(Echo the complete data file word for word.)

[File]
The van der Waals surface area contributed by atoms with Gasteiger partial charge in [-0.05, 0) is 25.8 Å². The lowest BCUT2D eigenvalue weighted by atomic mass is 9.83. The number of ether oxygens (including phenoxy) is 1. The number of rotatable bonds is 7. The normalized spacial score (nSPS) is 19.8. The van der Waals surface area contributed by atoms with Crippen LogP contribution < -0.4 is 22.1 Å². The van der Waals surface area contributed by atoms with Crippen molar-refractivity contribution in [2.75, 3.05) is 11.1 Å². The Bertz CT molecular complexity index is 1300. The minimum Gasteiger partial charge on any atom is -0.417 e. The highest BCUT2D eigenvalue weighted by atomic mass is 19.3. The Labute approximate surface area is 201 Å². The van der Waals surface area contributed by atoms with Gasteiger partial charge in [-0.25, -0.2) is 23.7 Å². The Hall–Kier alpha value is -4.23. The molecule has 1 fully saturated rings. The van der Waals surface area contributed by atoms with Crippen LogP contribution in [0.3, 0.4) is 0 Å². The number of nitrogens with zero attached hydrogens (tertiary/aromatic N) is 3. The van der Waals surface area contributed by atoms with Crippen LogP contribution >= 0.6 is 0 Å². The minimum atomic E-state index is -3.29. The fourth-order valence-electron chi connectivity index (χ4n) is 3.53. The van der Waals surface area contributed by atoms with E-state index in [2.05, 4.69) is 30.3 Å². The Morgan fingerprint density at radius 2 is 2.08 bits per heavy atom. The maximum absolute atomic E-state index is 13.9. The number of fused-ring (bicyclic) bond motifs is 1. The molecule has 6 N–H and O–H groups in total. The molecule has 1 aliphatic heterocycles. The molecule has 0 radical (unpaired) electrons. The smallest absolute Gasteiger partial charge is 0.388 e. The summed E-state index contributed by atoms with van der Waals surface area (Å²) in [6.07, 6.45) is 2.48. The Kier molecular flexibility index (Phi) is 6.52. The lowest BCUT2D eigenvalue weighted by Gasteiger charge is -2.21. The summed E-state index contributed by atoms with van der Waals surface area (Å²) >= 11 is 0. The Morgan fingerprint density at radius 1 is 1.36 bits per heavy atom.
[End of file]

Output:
The van der Waals surface area contributed by atoms with Gasteiger partial charge in [-0.05, 0) is 25.8 Å². The lowest BCUT2D eigenvalue weighted by atomic mass is 9.83. The number of ether oxygens (including phenoxy) is 1. The number of rotatable bonds is 7. The normalized spacial score (nSPS) is 19.8. The van der Waals surface area contributed by atoms with Crippen LogP contribution < -0.4 is 22.1 Å². The van der Waals surface area contributed by atoms with Crippen molar-refractivity contribution in [2.75, 3.05) is 11.1 Å². The Bertz CT molecular complexity index is 1300. The minimum Gasteiger partial charge on any atom is -0.417 e. The highest BCUT2D eigenvalue weighted by atomic mass is 19.3. The Labute approximate surface area is 201 Å². The van der Waals surface area contributed by atoms with Gasteiger partial charge in [-0.25, -0.2) is 23.7 Å². The Hall–Kier alpha value is -4.23. The molecule has 1 fully saturated rings. The van der Waals surface area contributed by atoms with Crippen LogP contribution in [0.3, 0.4) is 0 Å². The number of nitrogens with zero attached hydrogens (tertiary/aromatic N) is 3. The van der Waals surface area contributed by atoms with Crippen LogP contribution >= 0.6 is 0 Å². The minimum atomic E-state index is -3.29. The fourth-order valence-electron chi connectivity index (χ4n) is 3.53. The van der Waals surface area contributed by atoms with E-state index in [2.05, 4.69) is 30.3 Å². The Morgan fingerprint density at radius 2 is 2.08 bits per heavy atom. The maximum absolute atomic E-state index is 13.9. The number of fused-ring (bicyclic) bond motifs is 1. The molecule has 6 N–H and O–H groups in total. The molecule has 1 aliphatic heterocycles. The molecule has 0 radical (unpaired) electrons. The smallest absolute Gasteiger partial charge is 0.388 e. The summed E-state index contributed by atoms with van der Waals surface area (Å²) in [6.07, 6.45) is 2.48. The Kier molecular flexibility index (Phi) is 6.52. The lowest BCUT2D eigenvalue weighted by Gasteiger charge is -2.21. The summed E-state index contributed by atoms with van der Waals surface area (Å²) >= 11 is 0. The Morgan fingerprint density at radius 1 is 1.36 bits per heavy atom.